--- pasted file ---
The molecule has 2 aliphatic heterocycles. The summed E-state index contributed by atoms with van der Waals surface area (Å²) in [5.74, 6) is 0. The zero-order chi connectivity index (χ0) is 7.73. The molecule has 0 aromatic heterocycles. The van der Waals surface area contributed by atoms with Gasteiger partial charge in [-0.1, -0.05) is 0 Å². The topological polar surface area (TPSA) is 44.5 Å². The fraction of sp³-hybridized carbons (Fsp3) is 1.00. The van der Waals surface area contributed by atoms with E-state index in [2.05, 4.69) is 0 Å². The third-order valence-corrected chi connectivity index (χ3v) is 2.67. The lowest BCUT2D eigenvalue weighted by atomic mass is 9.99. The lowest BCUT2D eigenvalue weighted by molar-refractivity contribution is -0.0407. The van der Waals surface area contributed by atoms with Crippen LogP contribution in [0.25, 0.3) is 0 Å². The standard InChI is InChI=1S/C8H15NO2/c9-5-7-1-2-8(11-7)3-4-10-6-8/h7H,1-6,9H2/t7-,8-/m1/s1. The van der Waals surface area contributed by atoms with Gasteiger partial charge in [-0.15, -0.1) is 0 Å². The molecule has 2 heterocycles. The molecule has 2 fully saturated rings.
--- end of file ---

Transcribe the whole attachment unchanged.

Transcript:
The molecule has 2 aliphatic heterocycles. The summed E-state index contributed by atoms with van der Waals surface area (Å²) in [5.74, 6) is 0. The zero-order chi connectivity index (χ0) is 7.73. The molecule has 0 aromatic heterocycles. The van der Waals surface area contributed by atoms with Gasteiger partial charge in [-0.1, -0.05) is 0 Å². The topological polar surface area (TPSA) is 44.5 Å². The fraction of sp³-hybridized carbons (Fsp3) is 1.00. The van der Waals surface area contributed by atoms with E-state index in [2.05, 4.69) is 0 Å². The third-order valence-corrected chi connectivity index (χ3v) is 2.67. The lowest BCUT2D eigenvalue weighted by atomic mass is 9.99. The lowest BCUT2D eigenvalue weighted by molar-refractivity contribution is -0.0407. The van der Waals surface area contributed by atoms with Crippen LogP contribution in [0.25, 0.3) is 0 Å². The standard InChI is InChI=1S/C8H15NO2/c9-5-7-1-2-8(11-7)3-4-10-6-8/h7H,1-6,9H2/t7-,8-/m1/s1. The van der Waals surface area contributed by atoms with Gasteiger partial charge in [-0.15, -0.1) is 0 Å². The molecule has 2 heterocycles. The molecule has 2 fully saturated rings.